Oregon daily emerald. (Eugene, Or.) 1920-2012, January 05, 1924, Page 3, Image 3

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“The Hour Hand’’ Has New
Cast and Scenery
Second Performance Will
be Given in Portland
“The Hour Hand,” a, folk opera
by Anne Landsbury' Beek, of the
school of music, will again be pre
sented on the campus January 111.
This wil mark its second appear
ance in Eugene. However, it boasts
an almost entirely new cast, scen
ery, and various changes in the
orche: ‘ration.
“The Hour Hand” will also be
presented in Portland at the Hcilig
theater on February G. This per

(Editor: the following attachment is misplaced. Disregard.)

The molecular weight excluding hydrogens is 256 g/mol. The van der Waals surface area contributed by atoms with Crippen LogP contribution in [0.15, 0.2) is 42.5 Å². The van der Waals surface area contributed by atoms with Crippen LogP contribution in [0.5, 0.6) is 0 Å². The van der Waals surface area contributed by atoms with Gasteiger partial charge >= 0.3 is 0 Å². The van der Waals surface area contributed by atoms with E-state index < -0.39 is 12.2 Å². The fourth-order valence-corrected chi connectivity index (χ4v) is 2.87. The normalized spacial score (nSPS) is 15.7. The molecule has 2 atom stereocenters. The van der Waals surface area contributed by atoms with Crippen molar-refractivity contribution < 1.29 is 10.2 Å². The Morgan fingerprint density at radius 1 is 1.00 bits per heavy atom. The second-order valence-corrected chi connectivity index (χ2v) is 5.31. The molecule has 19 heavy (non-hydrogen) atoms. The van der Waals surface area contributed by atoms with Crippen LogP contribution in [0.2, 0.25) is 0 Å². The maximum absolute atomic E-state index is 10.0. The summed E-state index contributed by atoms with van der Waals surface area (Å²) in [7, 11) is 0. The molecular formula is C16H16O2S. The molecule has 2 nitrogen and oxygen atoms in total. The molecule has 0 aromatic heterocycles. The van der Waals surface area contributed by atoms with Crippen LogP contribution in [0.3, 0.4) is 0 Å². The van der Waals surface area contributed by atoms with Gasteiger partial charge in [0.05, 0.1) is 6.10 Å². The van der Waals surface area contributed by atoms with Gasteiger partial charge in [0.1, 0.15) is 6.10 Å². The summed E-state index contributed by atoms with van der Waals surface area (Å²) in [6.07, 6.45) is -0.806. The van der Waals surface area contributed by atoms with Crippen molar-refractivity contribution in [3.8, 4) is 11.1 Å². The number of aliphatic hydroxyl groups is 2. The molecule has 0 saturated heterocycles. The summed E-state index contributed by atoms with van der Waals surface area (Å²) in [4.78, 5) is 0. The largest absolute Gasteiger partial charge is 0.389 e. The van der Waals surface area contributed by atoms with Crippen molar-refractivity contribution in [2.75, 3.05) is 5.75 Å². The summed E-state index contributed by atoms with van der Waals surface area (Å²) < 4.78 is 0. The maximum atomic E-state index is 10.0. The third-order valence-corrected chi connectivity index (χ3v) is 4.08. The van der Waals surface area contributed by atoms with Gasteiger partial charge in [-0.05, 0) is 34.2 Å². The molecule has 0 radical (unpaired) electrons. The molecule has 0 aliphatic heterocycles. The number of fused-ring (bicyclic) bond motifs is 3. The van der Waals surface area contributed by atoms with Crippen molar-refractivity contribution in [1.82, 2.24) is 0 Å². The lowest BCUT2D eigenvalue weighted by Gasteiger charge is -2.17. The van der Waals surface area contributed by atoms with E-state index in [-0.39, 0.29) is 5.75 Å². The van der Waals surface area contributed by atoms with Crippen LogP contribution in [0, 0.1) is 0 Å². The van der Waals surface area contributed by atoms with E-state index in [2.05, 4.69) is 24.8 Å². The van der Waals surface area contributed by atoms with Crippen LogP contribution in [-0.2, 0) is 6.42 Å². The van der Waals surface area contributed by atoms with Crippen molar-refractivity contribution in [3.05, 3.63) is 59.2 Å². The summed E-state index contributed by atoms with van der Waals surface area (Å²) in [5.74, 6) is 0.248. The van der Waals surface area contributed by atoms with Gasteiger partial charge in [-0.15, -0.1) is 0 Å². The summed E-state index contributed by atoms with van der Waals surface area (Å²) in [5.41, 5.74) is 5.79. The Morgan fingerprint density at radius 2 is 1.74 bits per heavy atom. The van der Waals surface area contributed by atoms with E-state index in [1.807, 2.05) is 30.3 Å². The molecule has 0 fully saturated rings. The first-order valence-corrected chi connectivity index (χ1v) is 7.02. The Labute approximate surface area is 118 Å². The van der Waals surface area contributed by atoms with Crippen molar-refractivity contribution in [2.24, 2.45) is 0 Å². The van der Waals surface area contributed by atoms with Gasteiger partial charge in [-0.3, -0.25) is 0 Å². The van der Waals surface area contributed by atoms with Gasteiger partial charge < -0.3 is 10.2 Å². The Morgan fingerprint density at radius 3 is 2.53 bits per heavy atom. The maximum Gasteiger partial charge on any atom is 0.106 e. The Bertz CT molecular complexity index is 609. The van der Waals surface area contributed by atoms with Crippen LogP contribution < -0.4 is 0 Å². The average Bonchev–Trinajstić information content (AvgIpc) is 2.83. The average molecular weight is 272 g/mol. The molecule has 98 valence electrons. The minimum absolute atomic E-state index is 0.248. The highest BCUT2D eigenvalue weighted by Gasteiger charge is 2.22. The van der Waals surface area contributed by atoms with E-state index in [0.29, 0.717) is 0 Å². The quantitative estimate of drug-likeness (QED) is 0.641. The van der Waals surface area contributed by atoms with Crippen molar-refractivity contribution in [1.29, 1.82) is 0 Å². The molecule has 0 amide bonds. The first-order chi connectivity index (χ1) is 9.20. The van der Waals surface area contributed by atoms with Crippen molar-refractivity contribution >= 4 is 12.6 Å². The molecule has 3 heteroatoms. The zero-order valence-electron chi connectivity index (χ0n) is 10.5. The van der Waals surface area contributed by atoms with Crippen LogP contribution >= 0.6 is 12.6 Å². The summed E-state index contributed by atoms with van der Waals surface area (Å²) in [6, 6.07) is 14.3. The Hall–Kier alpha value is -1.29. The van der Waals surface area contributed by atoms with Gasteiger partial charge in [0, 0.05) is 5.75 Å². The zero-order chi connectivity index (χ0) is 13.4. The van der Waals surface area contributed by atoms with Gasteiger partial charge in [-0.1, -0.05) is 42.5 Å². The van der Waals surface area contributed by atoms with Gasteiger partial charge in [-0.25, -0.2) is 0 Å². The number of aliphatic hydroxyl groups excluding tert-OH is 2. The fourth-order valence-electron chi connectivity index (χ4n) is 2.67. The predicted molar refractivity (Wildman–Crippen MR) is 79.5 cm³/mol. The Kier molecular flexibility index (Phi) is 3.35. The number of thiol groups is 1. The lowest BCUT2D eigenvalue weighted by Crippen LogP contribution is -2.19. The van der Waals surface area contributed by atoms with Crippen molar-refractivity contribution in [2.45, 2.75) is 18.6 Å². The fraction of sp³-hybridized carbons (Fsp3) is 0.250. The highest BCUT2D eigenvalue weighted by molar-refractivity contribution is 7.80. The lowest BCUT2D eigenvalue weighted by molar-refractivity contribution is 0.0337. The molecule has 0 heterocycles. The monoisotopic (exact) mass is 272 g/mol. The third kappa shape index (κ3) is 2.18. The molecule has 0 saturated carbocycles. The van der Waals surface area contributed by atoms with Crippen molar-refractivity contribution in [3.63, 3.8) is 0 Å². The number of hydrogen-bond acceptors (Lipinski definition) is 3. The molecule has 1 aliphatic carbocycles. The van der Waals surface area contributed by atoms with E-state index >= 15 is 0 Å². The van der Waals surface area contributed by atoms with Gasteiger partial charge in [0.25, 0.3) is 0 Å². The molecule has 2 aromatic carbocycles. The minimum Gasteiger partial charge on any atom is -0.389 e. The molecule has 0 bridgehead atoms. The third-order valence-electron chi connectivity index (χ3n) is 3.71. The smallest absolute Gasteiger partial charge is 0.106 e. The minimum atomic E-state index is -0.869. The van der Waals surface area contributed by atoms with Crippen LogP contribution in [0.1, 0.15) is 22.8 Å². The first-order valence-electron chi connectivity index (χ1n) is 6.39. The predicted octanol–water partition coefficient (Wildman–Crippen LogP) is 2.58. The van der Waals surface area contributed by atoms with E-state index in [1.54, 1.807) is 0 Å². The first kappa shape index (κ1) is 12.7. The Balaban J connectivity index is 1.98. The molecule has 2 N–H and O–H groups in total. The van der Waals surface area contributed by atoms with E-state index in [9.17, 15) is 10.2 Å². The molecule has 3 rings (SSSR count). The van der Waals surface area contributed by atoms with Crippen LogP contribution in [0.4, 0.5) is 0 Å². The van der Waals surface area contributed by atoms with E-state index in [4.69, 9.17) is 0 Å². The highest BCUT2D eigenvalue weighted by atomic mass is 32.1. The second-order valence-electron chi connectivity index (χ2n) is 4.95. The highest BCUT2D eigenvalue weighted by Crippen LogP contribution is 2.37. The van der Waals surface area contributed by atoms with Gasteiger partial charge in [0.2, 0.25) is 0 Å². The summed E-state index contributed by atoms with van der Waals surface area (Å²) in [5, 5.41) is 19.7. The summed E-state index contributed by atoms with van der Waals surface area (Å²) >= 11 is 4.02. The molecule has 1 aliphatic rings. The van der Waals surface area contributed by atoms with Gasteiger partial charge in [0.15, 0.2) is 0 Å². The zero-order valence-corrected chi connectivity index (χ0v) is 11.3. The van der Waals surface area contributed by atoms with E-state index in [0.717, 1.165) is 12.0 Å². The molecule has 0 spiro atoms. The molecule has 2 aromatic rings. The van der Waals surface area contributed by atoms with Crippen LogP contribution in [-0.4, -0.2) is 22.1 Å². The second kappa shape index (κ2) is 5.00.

formance is being made possible by
the great interest and encourage
ment. received t’/ere. The Swiss
colony of Portland are much in
terested in the operetta, as the ,
theme deals entirely with people
of Switzerland, and in various ways
they have indicated their profound
interest in the success of the per- ■
formance in Portland.
Tiekets for the Portland produc-,
tion are now on sale at Slier- ,
man, Clay and company in that
city, and tickets can be reserved by i
mail bv writing to W. G. Bangle at
the Heilig theater. Mrs. Warren
G. Thomas has charge of the ticket
sale in Portland, and Mrs. Beck
feels very fortunate in procuring
her services as she is very adept
in that line of work, having had
charge of the ticket sale for the
Chicago Grand Opera company
when they visited Portland re
The University Orchestra will ac- j
company the cast of “The Hour,
Hand” to Portland to play at the :
performance, and in all Mrs. Beck
is taking 55 people on the trip. !
While there, they will stay at the j